Call it powerful. Call it quick. Call it hardcore. Call it Cheetah.
Born in an era when home-brewed “specials” made from scrounged frames and chassis hardware, hand-fashioned bodies, potent engines — and little else — were dominant in the Modified classes at SCCA-sanctioned road courses across the U.S.A., Cheetah was more than another special. Thanks to technical support from Chevrolet Engineering, Cheetah’s creator, noted Southern California Chevy and Corvette tuner Bill Thomas, was able to build the ultimate Cobra-killer for the road race courses of the world.
In 1962 and 1963, the plan was for the 1,800-pound Corvette Gran Sport to take on, and beat, Carroll Shelby’s Anglo-American hot rod on road courses. But, GM management — which was then loaded with bean-counters and guys who came up through the ranks at Buick — pulled the plug on all of the company’s racing programs just days after the Daytona 500 in February 1963. This, after only 11 of the planned 100-car run were built.
Enter The Cheetah
Chevrolet then turned their attention to supplying “back door” technical assistance to racers and car builders who ran Chevys. That included Bill Thomas in Anaheim, California. “It started as a back door, skunk works, clandestine project, way away from Detroit,” says Thomas’ son, Bill Thomas III. “Vince Piggins was dad’s contact at Chevrolet, and they did mostly stock car stuff. That’s why there’s a lot of things about Cheetah that are stock car [parts].”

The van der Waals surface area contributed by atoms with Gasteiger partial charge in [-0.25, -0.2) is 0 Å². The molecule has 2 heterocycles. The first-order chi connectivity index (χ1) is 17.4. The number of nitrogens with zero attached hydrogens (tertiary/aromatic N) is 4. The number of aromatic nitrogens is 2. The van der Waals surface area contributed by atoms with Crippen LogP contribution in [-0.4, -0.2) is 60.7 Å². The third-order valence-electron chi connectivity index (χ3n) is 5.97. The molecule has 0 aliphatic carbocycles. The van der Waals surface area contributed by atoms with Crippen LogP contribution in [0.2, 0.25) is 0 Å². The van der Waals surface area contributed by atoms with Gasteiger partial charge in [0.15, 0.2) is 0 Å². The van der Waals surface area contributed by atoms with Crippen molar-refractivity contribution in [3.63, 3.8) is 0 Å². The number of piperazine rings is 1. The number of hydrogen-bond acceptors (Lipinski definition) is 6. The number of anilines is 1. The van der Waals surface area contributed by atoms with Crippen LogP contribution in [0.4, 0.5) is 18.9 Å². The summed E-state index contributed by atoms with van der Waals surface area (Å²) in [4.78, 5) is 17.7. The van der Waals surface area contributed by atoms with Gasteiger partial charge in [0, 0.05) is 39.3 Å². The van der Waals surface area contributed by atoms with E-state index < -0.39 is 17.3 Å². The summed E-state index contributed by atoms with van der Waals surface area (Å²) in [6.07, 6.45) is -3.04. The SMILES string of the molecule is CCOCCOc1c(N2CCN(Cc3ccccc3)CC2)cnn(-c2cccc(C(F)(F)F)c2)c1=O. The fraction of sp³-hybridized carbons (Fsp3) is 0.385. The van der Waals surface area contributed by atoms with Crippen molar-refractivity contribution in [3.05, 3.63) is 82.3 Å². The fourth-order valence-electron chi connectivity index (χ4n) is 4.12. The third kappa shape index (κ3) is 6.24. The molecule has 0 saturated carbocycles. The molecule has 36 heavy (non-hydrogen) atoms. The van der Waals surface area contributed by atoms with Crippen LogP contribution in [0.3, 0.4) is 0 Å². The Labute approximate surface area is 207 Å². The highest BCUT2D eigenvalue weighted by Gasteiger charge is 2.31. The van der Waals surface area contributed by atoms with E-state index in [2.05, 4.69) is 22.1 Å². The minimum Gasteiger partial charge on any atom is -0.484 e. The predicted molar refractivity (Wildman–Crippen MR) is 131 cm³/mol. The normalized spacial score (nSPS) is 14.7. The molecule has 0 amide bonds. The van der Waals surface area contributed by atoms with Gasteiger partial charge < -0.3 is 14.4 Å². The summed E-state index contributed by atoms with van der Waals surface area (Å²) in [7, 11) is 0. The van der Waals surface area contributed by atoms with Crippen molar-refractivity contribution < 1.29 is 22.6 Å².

Bill Thomas III adds that Cheetah received a big influence from the world of sprint car racing. “Don Edmonds was a midget and sprint car guy, and was the chief fabricator on the very first Cheetah. That first car wasn’t even finished by the time that Don Edmonds went back to Indianapolis for the May ’64 race, and right after he got back [Edmonds] started his own company, where he made midgets and sprint cars for more than a decade. He also built Indy cars.”
Edmonds and the senior Thomas constructed a front-engine-mounted car around a chromoly tube frame, with a Chevy small-block V8, and plenty of high-performance chassis hardware developed for the Chevy and Pontiac racing programs. These parts were directed to Thomas’ shop by Piggins. Thomas named the car Cheetah after the lightweight, yet lightning-quick big cat of the jungle. In the words of Thomas Sr., it was like “… a high-performance Chevrolet engine on a roller-skate.”
Let The Testing Begin
The aluminum-bodied, prototype Cheetah was track-tested by noted racer/writer Jerry Titus at Riverside Raceway for a Sports Car Graphic magazine cover story in November of 1963. Titus wrote, “ The car is beautifully balanced, with enough weight rearward to make it handle lightly and slightly over-steering, and enough weight forward to give it stable characteristics in all attitudes …” A few months later, Hot Rod magazine’s Don Francisco wrote, “Cheetah’s design is such, that its frame is its load-carrying member. Its body, which for the prototype car is aluminum but for production models will be fiberglass, doesn’t add any structural strength of the car.”